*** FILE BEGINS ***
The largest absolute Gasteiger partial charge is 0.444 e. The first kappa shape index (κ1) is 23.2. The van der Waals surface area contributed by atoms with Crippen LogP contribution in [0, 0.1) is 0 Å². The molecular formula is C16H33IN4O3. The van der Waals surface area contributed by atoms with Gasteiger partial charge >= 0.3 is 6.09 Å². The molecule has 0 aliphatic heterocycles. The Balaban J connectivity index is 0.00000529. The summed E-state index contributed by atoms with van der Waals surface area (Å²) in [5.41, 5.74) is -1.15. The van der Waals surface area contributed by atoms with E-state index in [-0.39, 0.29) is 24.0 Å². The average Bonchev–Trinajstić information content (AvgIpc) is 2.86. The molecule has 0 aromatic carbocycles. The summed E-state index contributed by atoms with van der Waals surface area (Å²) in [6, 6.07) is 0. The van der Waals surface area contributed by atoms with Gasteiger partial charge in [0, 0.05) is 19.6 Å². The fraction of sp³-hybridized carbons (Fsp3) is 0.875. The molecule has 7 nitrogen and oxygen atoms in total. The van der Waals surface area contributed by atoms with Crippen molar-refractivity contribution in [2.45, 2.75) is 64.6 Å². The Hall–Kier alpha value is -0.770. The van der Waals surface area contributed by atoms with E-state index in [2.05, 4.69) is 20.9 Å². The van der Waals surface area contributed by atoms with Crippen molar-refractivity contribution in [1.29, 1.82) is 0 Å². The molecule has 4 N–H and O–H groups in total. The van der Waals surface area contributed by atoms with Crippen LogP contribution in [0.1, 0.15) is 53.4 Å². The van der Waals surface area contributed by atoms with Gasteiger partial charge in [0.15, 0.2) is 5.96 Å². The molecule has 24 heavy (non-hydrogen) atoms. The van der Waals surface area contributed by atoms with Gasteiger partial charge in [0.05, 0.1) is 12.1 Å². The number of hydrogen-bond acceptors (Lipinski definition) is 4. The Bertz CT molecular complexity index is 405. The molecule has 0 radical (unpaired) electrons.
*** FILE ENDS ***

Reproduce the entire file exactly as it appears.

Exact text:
The largest absolute Gasteiger partial charge is 0.444 e. The first kappa shape index (κ1) is 23.2. The van der Waals surface area contributed by atoms with Crippen LogP contribution in [0, 0.1) is 0 Å². The molecular formula is C16H33IN4O3. The van der Waals surface area contributed by atoms with Gasteiger partial charge >= 0.3 is 6.09 Å². The molecule has 0 aliphatic heterocycles. The Balaban J connectivity index is 0.00000529. The summed E-state index contributed by atoms with van der Waals surface area (Å²) in [5.41, 5.74) is -1.15. The van der Waals surface area contributed by atoms with E-state index in [-0.39, 0.29) is 24.0 Å². The average Bonchev–Trinajstić information content (AvgIpc) is 2.86. The molecule has 0 aromatic carbocycles. The summed E-state index contributed by atoms with van der Waals surface area (Å²) in [6, 6.07) is 0. The van der Waals surface area contributed by atoms with Gasteiger partial charge in [0, 0.05) is 19.6 Å². The fraction of sp³-hybridized carbons (Fsp3) is 0.875. The molecule has 7 nitrogen and oxygen atoms in total. The van der Waals surface area contributed by atoms with Crippen molar-refractivity contribution in [2.45, 2.75) is 64.6 Å². The Hall–Kier alpha value is -0.770. The van der Waals surface area contributed by atoms with E-state index in [2.05, 4.69) is 20.9 Å². The van der Waals surface area contributed by atoms with Crippen molar-refractivity contribution in [1.29, 1.82) is 0 Å². The molecule has 4 N–H and O–H groups in total. The van der Waals surface area contributed by atoms with Crippen LogP contribution in [0.1, 0.15) is 53.4 Å². The van der Waals surface area contributed by atoms with Gasteiger partial charge in [0.15, 0.2) is 5.96 Å². The molecule has 24 heavy (non-hydrogen) atoms. The van der Waals surface area contributed by atoms with Gasteiger partial charge in [0.05, 0.1) is 12.1 Å². The number of hydrogen-bond acceptors (Lipinski definition) is 4. The Bertz CT molecular complexity index is 405. The molecule has 0 radical (unpaired) electrons.